I went to Europe with preconceived ideas of amazing castles, languages, people, and really old stuff. It met and exceeded expectations: it was gorgeous, and the castles were amazing, and the people and the language and the buildings were beautiful. I remember a long train ride through the French countryside into Spain, looking out the window at the trees and fields swaying in the breeze…Honestly, I’m already bored writing this. Something I remember from an English class: “If the story doesn’t interest you…it won’t interest anyone.”
When I finally sat down to write about the scenery, the beauty, etc., I realized that none of it was what I wanted to talk about. You can google Europe. You can read Rick Steves’ travel blog. I was interested in similarities, weird people, awkward situations, and stories. Stories that don’t romanticize traveling, that don’t show you as the winner of every interaction, that don’t show you enjoying every single morsel of a month.
I wrote my posts with those people in mind who aren’t travelers (for whatever reason). And conversely, to those people who have been and think Europe’s poop actually smells quite good. It was aimed at those folks who feel like the U.S. is inferior because of a lack of culture, because we’re younger, because we don’t have what they have.
After visiting various countries, I got the impression from other people who traveled—people who lived in the EUtopia, complete with that health care and free education that we’re envious of—that America is the place to be. They’re as excited about America as we are about Europe. We want to see the Alps; they want to see the Rocky Mountains. We want to take a train; they want to road trip. We can’t believe how in-shape they are; they can’t believe how fat we are. (YES, I’m sure some of em’ still hate us.)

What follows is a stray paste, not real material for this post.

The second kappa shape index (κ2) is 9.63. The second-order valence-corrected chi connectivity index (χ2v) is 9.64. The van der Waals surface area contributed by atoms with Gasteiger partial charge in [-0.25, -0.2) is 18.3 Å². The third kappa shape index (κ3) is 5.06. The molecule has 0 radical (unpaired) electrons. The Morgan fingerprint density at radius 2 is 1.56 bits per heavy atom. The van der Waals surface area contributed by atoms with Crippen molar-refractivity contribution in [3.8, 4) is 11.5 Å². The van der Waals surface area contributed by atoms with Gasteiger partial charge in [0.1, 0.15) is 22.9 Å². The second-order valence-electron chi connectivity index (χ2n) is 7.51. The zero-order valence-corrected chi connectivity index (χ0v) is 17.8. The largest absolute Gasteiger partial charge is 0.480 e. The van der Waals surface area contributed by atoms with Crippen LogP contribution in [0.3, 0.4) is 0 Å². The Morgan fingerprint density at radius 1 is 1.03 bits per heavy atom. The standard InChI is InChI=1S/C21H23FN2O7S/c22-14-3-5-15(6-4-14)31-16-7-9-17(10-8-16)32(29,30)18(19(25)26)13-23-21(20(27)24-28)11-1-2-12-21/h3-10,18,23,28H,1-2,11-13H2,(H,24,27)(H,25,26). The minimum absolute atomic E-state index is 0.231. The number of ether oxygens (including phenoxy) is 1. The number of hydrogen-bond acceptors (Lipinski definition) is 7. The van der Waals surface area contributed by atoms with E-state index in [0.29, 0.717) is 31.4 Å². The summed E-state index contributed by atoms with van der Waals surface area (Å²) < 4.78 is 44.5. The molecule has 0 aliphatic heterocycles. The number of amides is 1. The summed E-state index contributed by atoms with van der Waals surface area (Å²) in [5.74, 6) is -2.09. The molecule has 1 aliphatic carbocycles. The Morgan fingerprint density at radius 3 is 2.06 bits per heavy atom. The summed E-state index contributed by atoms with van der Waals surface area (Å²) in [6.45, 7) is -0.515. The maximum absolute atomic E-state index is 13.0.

I started the trip ready to apologize for Americans and our country, but it never happened—maybe trashing the States got old. Everyone we met said things like, “I love the U.S.!” “I was just in San Francisco.” “I’d love to come to Chicago!” “I spent time in New York and LA and Las Vegas.” (You had three weeks and you burned time in Las Vegas?) By far, the most common thing we heard was, “I love that the U.S. is so open-minded.”
Hear that, guys?! Woowww. Open-minded compared to Europe? French people in Paris were saying this. The English, the Irish, ze Germans. Europeans. But we know differently.
They think that the U.S. is open-minded because gay marriage is legal. Maybe they don’t know about Ferguson and South Carolina and Sandra Bland and the awful stories between. Maybe they don’t know about systemic racism, about our stocked prisons, our incarceration rate (highest in the world), about the growing divide between rich and poor, about radical idiots that we keep in the spotlight, about Donald Trump.
Maybe you’re like me, maybe not. I saw Europe from the States and thought: what a continent! It’s a group that gets along so well. There are trains there! Neat. There are bakeries everywhere! Great food! They don’t go to war like the U.S. does. They are anti-conflict. And then you go there.
You go to Ireland, and you can count on one hand the number of black people you see. You learn that Irish people from the West don’t like the Irish from the East. You go to England and you realize people outside London don’t like London, people inside London don’t like anyone else, and the entire U.K. doesn’t like England. You go to Spain and you find out that the Catalans (Barcelona, Lleida, Tarragona, Girona) want independance from Spain. You go to Italy and you discover that the Mafia there is not only alive, but they are thriving, and if you aren’t a part of the right family it’s very hard to get a good job (and the North hates the South). You go to Germany and you hear that the Bavarians (Munich, Nuremberg) want to separate from the rest of Germany. You go to Austria and you realize that people are still wearing zip-off pants. Which is an epidemic.
You can’t see all that and leave thinking, emphatically, “What an amazing place! These guys have it figured out.” You leave thinking, “These are the same people, with the same problems, living in older houses” You leave thinking, “Everyone is fragile.”
Europe is an amazing place to visit, and if you get the chance, do it. It’s incredible. I can’t name all the awe-inspiring places and sights we saw. Please don’t read this and think, don’t go. Go. Just know that pee smells the same in every city in the world.
Bart Tocci (’11) lives in Boston where he writes essays, performs at open mics, and threatens to start taco restaurants. He’s been told that he looks like the kind of guy who stands up for what’s right. And who goes to the store before the party. Read more here: barttocci.wordpress.com